Beggar or Bragger?
The western mind is attracted to those who exude confidence. The ego-effacing traditions of the east value those who feel themselves highly unqualified, despite their actual merit. What to do?
Śrī Caitanya Mahāprabhu taught and exemplified the mood of a Vaiṣṇava as one who petitions Kṛṣṇa for mercy upon themselves and others. He pleaded with Rāmānanda Rāya and Svarūpa Dāmodara Gosvāmī:
“My dear friends, please hear of Kṛṣṇa’s sweetness. Because of a great desire for that sweetness, My mind has given up all social and Vedic religious principles and taken to the profession of begging, exactly like a mystic yogī."
There are so many songs and works of literature written by our predecessors, and in none of them do they place themselves in a position of authority over anyone else; it seems quite the opposite. For instance, my spiritual grandfather, His Divine Grace A.C. Bhaktivedanta Swami Prabhupāda would sometimes end his journal entries with:
The most unfortunate, insignificant beggar,
A. C. Bhaktivedanta Swami
Gaura Kiśora Dāsa Bābājī gives us this in his Kothāya Go Premamayi Rādhe Rādhe:
dekhā diye prāṇa rākha, rādhe rādhe
tomāra kāńgāla tomāya ḍāke, rādhe rādhe
O Rādha, please give me your darśana and save my life. Your wretched beggar calls out to You, "Rādhe! Rādhe!"
Śrīla Bhaktivinoda Ṭhākura sings:
ohe! vaiṣṇava ṭhākura, doyāra sāgara, e dāse koruṇā kori'
diyā pada-chāyā, śodho he āmāya, tomāra caraṇa dhori
O venerable Vaiṣṇava, devotee of Kṛṣṇa! O ocean of mercy, be merciful unto your servant. Give me the shade of your lotus feet and purify me. I hold on to your lotus feet.
Yet in a society that extols the position of “beggar” as the most conducive to spiritual growth, there is such a hunger in some to take on a position of ecclesiastical and managerial authority over others. Of all the things I find difficult to deal with in contemporary Gauḍīya circles, this has to be foremost.
Maybe this is just the unavoidable consequence of an attempt at organised society? Political and religious history seem to indicate that there are certain types of people who clamour for power and are drawn towards social systems that lean toward totalitarianism. However, if the goal is pure love for Kṛṣṇa, such “paper-tiger” authorities are irrelevant and serve only as an example of what not to do. The more they assert themselves as a spiritual authority, the further they distance themselves from the sweetness, humility, and vulnerability exemplified by those with substantial divinity. Śrīla Narottama dāsa Ṭhākura cries out:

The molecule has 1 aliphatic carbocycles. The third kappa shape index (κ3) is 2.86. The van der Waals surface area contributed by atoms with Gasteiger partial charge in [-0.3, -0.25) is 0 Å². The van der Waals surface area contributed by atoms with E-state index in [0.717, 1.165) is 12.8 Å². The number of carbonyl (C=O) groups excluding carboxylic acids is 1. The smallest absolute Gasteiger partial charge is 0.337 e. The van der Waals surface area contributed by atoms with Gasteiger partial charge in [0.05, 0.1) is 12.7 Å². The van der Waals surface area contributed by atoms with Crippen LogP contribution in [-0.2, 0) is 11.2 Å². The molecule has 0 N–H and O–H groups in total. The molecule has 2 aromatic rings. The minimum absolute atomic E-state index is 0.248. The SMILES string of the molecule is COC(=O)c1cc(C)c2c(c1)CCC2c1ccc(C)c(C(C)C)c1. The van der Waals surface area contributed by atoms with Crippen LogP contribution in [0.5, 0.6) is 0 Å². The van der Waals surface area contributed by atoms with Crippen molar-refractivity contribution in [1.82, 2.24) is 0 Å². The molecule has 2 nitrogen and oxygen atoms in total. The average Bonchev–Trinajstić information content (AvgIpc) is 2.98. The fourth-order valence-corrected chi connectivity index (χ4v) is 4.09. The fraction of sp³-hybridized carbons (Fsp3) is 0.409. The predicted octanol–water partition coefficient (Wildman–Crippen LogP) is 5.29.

narottama dāsa koy, dekhi śuni lāge bhoy, tarāiyā loho nija pāśa
Now that I am able to see, hear, and touch the Vaiṣṇavas, I have become free from all fear.
The refined educational culture that supports sanātana-dharma involves, as do most eastern ideologies, surrender to a guru or enlightened master who then takes personal responsibility for the training and education of such a voluntary student. One must be very careful in this regard and be well acquainted with the descriptions in the sacred texts of those who possess qualities worthy of such a service. Someone cannot give us something they themselves do not have. We should not enter into such a sacred relationship blindly, lest we end up with only something that resembles a spiritual experience on an external level.
My great-grandfather in spiritual lineage, Śrīla Bhaktisiddhānta Sarasvatī Ṭhākura once lectured:
"Every Vaiṣṇava regards everyone of the Vaiṣṇavas as the object of his veneration. When Ṭhākura Haridāsa exhibits the attitude of humility, Mahāprabhu says, “You are the greatest of the world, the crest-jewel of the world. Be agreeable, let us have our meal together.” He carried in His arms the body of Ṭhākura Haridāsa which is eternally existent, self-conscious, and full of spiritual bliss. In the community that follows Śrī Rūpa, the qualities of desiring no honour for oneself and of readiness to duly honour others are fully present. Those who detect any disparity are, like the owl, blind while the sun shines. They commit an offence by such conduct."
A real Vaiṣṇava will not seek power over others and will be focused on serving others. The sacrifice should be obvious, like when Śrīla Bhaktivedanta Prabhupāda left an ideal situation in Vṛndāvana at an elderly age and came to the western world with an umbrella, a few rupees and trunk of Śrīmad-Bhāgavatams. Such a mood of service becomes overwhelmingly and effulgently attractive. People want to follow for all the right reasons, as they are being shown by example how to love.
I pray to have more of this kind of association in my life.
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These words were not generated with or augmented by artificial intelligence; just “flawsome” human thoughts here … with, of course, due homage to The Algorithm that abides over us all.
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